The methods of an animal’s eventual death under such a system — the “humane slaughter” which is such an unbelievable oxymoron it makes my eyes water — is a topic for another post, or perhaps a hundred posts.  It suffices to say that it isn’t, in any sense, the quick death free of pain and fear that all living things should receive.  Nothing about the factory farming system works — especially not for the animals.

Most of our commercially available meat today comes from these titanic animal factories.  While I love eating meat, and do not have any personal problem with eating another animal, I have all sorts of personal issues with the treatment of animals in such factories, and I will not eat animals which came from such places.  This leaves me out of luck at restaurants, most public venues, and other people’s homes — basically anywhere that does not get its meat from a small, family farm which still has a low enough number of animals that they can afford to handle them humanely.  These still exist, fortunately, and are becoming more popular, so now, with careful planning and researching, I am able to locate occasional meat-based products that do not involve the Great Machine.  And thus I am not a vegetarian; but in 99% of cases, I will not eat meat.

Euphemisms

When I shop for eggs, I wish to buy eggs which have not been factory farmed.  I know that standard living conditions for factory farmed laying hens in the United States involve up to five hens being crammed into a wire cage approximately one foot cubed, suspended above a trough full of droppings.  I appreciate the effort that the hens have put into creating those eggs for me to eat, and I do not show my appreciation for hard work by cramming birds into tiny spaces and watching them peck each other to death.  I don’t know.  Maybe I’m weird that way.

I want to fund the farmers who “pay” their laying hens (and any other animals they may have) with the standard package anyone should get for hard work: food, water, shelter, and medical care.  The problem is finding these farmers, because all the other farmers (or, rather, the massive corporations who employ those farmers, who produce most of our commercially raised eggs) have figured out that most people don’t like picturing chickens crammed into little cages.  They don’t want to actually stop doing that — that would be inconvenient and expensive for them — but they want us to think they have, so we’ll keep buying their eggs.  So they use euphemisms.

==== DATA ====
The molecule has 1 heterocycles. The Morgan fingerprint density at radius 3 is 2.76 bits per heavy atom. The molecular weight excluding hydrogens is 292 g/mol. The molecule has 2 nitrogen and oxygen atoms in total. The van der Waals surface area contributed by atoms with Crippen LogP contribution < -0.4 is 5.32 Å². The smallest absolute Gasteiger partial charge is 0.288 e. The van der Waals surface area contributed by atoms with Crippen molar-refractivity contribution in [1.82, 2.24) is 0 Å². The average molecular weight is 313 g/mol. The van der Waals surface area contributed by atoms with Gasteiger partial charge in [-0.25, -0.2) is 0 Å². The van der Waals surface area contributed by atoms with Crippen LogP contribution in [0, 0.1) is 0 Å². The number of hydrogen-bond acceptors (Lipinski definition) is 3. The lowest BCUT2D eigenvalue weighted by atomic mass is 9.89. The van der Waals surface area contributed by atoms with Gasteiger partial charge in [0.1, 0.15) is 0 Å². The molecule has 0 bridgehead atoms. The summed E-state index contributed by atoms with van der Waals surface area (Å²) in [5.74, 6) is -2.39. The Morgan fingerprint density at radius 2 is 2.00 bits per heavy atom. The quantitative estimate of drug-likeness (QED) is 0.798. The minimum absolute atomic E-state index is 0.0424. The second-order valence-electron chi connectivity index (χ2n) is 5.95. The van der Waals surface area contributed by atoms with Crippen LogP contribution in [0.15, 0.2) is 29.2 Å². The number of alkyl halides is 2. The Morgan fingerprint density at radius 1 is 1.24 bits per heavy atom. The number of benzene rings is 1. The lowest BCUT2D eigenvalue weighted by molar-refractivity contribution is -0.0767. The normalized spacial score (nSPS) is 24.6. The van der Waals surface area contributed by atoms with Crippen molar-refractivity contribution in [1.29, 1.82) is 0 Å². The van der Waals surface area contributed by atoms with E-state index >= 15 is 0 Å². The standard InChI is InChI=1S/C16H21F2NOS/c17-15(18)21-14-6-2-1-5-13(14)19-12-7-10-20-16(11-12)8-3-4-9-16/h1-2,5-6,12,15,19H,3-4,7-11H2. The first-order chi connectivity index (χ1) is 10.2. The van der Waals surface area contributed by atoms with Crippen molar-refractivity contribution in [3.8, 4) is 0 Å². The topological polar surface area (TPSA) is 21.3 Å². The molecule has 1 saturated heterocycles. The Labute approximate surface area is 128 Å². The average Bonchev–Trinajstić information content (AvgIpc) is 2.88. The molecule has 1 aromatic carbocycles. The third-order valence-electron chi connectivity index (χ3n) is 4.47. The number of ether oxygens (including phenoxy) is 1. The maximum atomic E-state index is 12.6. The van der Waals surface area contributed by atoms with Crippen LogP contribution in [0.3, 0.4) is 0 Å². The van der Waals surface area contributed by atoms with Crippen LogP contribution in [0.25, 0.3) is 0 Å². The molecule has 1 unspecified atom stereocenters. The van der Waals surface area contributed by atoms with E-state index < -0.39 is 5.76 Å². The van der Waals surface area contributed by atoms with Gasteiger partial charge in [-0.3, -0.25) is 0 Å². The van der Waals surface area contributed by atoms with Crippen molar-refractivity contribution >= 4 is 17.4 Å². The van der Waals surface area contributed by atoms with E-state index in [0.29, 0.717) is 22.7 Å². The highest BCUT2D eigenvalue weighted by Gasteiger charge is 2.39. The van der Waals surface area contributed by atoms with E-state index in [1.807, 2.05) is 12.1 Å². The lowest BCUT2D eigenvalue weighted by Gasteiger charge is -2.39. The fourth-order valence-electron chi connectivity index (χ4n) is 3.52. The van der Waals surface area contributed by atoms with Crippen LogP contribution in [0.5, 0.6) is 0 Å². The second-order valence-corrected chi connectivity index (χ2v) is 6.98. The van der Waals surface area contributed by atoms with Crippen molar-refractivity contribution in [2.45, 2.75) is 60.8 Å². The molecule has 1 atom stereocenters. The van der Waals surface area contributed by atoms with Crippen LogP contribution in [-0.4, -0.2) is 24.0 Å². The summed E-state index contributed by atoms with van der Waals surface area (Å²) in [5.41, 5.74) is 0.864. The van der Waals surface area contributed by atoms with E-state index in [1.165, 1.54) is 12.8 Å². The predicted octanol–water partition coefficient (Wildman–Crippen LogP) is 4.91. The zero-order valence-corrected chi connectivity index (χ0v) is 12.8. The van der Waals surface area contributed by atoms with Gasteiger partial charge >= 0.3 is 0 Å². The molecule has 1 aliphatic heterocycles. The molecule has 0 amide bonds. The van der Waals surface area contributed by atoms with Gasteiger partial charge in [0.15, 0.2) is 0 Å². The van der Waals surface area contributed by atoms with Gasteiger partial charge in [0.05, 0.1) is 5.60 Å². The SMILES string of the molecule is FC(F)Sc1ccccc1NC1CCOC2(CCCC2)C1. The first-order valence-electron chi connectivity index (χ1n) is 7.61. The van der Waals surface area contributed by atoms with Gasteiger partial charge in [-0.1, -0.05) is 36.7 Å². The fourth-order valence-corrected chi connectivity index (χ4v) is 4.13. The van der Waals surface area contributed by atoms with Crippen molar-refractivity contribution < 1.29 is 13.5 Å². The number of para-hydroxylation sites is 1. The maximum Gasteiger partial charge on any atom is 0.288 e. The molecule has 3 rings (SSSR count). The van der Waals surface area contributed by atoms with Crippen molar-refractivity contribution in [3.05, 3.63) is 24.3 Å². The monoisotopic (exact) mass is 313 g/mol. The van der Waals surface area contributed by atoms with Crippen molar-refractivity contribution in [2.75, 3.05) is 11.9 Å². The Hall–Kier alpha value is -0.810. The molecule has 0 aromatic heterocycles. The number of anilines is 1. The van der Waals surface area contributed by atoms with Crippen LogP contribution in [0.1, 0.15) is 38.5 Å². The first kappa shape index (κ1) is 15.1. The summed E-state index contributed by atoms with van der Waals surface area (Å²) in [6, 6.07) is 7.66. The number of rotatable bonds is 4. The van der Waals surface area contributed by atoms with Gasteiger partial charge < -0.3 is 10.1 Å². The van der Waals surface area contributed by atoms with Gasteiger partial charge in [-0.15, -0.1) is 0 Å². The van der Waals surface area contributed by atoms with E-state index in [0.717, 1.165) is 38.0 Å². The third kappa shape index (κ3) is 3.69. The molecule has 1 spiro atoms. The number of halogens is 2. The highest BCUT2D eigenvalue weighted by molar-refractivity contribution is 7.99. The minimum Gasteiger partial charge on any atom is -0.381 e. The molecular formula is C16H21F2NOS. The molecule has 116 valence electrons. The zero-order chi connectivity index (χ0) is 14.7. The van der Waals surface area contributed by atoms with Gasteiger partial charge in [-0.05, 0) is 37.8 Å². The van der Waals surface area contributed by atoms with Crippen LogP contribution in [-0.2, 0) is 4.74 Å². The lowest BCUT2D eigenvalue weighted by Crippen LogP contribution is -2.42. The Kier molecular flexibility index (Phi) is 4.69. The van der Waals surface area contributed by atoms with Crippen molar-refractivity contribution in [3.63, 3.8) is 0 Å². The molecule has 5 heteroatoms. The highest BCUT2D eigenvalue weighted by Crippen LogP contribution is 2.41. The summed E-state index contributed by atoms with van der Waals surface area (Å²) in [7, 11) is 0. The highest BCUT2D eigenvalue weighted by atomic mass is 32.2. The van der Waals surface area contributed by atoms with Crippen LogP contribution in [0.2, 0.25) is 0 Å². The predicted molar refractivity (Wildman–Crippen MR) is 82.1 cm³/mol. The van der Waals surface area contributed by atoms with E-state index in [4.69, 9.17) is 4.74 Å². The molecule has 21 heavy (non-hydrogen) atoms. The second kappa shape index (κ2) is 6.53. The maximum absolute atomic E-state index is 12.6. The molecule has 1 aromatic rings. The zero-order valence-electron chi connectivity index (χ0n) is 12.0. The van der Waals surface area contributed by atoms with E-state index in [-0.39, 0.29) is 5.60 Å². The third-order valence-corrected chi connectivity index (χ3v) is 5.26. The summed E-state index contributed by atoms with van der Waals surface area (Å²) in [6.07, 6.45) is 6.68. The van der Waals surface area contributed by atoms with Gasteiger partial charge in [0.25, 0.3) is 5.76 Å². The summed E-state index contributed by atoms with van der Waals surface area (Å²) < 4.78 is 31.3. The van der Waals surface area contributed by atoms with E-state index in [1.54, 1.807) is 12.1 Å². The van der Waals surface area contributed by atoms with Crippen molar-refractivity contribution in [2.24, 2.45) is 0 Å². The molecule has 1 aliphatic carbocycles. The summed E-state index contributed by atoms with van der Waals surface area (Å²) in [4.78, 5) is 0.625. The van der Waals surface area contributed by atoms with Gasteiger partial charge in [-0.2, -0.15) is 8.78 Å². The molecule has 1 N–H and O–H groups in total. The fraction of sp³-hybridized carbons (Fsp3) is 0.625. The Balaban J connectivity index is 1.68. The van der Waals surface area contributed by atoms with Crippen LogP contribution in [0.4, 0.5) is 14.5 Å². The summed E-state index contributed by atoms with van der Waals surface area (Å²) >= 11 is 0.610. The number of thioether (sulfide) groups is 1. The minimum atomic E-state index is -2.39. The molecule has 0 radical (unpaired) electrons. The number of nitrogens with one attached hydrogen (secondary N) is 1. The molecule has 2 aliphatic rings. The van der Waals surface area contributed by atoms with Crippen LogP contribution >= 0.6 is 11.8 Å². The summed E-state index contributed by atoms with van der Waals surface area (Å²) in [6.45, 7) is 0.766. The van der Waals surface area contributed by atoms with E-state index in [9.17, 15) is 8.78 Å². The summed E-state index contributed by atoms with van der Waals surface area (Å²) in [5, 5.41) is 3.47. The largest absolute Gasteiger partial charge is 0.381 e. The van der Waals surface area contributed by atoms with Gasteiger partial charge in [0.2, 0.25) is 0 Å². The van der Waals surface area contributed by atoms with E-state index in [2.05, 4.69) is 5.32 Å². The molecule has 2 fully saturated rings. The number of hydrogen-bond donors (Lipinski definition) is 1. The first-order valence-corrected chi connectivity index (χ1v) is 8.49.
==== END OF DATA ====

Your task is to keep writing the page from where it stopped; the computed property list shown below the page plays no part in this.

They started by calling the eggs “organic”.  That sounds nice.  We associate “organic” with things made without pesticides, without additional hormones, without dosing the animals with unnecessary antibiotics.  Surely animals being raised in “organic” conditions are happily out at pasture, frolicking with the butterflies?  Nope.  “Organic” does not imply a single thing about an animal’s housing conditions.  “Organic” eggs may come from hens which are not chemically treated, or at least not chemically treated above and beyond some extremely loose standards set (sometimes) by the USDA, but the hens are still crammed in little cages.  Little “organic” cages, possibly.

I’ve also heard “pesticide-free” and “vegan diet”.  All right, those are nice — I’d prefer not to eat pesticide-laced chicken, and I know that some large factory farms feed their living animals the ground-up remains of their unusable, dead animals — but neither one really affects the day to day existence of the chickens.  They’re still in little cages, although they are now a little less chemically altered, and less likely to catch horrible diseases from eating their ground-up predecessors on the assembly line.

A euphemism that’s becoming more popular now is “cage free”.  That sounds good, doesn’t it?  In fact, I bought “cage free” eggs (at twice the factory-farmed price) for a couple years before doing the research I should have done earlier.  “Cage free” does mean that the chickens are not crammed into tiny cages, yes.  But instead they are crammed shoulder to shoulder into huge barns, where they fight and have panic attacks every time the overhead lights turn on or off.  (In fact, many barns are kept dark most of the time, to “calm” the birds.)  They can technically move around, but there are thousands of other chickens in the way.  This may be better than standard, but it is still hardly a bucolic idyll.